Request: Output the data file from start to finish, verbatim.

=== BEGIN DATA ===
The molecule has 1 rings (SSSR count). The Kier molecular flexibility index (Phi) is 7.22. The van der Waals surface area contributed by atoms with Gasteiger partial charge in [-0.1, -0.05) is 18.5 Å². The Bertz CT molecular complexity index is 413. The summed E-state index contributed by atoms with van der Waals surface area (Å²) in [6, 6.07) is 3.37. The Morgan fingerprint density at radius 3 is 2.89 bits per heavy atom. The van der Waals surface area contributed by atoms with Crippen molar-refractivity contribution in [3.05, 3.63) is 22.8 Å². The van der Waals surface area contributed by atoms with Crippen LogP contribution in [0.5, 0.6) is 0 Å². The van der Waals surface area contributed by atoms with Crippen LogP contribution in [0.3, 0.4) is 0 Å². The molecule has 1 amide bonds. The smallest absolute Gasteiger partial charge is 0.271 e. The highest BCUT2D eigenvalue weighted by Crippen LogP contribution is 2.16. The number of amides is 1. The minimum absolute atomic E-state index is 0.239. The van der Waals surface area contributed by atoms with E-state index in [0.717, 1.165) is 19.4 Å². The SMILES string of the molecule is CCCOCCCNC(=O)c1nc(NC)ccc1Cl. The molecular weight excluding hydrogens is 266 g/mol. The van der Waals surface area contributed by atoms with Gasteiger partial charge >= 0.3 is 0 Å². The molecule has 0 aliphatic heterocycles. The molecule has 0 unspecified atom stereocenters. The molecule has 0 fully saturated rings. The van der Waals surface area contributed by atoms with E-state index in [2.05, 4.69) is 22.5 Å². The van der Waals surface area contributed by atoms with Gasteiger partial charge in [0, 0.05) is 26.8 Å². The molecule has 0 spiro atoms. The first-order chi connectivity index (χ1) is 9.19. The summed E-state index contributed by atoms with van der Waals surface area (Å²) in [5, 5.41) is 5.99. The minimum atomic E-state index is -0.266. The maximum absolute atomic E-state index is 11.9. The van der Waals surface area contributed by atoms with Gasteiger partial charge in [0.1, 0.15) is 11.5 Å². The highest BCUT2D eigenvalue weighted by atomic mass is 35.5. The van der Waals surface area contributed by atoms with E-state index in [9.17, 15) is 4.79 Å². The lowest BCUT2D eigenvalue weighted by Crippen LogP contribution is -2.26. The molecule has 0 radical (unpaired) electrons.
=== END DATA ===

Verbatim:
The molecule has 1 rings (SSSR count). The Kier molecular flexibility index (Phi) is 7.22. The van der Waals surface area contributed by atoms with Gasteiger partial charge in [-0.1, -0.05) is 18.5 Å². The Bertz CT molecular complexity index is 413. The summed E-state index contributed by atoms with van der Waals surface area (Å²) in [6, 6.07) is 3.37. The Morgan fingerprint density at radius 3 is 2.89 bits per heavy atom. The van der Waals surface area contributed by atoms with Crippen molar-refractivity contribution in [3.05, 3.63) is 22.8 Å². The van der Waals surface area contributed by atoms with Crippen LogP contribution in [0.5, 0.6) is 0 Å². The van der Waals surface area contributed by atoms with Crippen LogP contribution in [0.3, 0.4) is 0 Å². The molecule has 1 amide bonds. The smallest absolute Gasteiger partial charge is 0.271 e. The highest BCUT2D eigenvalue weighted by Crippen LogP contribution is 2.16. The number of amides is 1. The minimum absolute atomic E-state index is 0.239. The van der Waals surface area contributed by atoms with E-state index in [0.717, 1.165) is 19.4 Å². The SMILES string of the molecule is CCCOCCCNC(=O)c1nc(NC)ccc1Cl. The molecular weight excluding hydrogens is 266 g/mol. The van der Waals surface area contributed by atoms with Gasteiger partial charge >= 0.3 is 0 Å². The molecule has 0 aliphatic heterocycles. The molecule has 0 unspecified atom stereocenters. The molecule has 0 fully saturated rings. The van der Waals surface area contributed by atoms with E-state index in [2.05, 4.69) is 22.5 Å². The van der Waals surface area contributed by atoms with Gasteiger partial charge in [0, 0.05) is 26.8 Å². The molecule has 0 spiro atoms. The first-order chi connectivity index (χ1) is 9.19. The summed E-state index contributed by atoms with van der Waals surface area (Å²) in [5, 5.41) is 5.99. The minimum atomic E-state index is -0.266. The maximum absolute atomic E-state index is 11.9. The van der Waals surface area contributed by atoms with Gasteiger partial charge in [0.1, 0.15) is 11.5 Å². The highest BCUT2D eigenvalue weighted by atomic mass is 35.5. The van der Waals surface area contributed by atoms with E-state index in [9.17, 15) is 4.79 Å². The lowest BCUT2D eigenvalue weighted by Crippen LogP contribution is -2.26. The molecule has 0 radical (unpaired) electrons.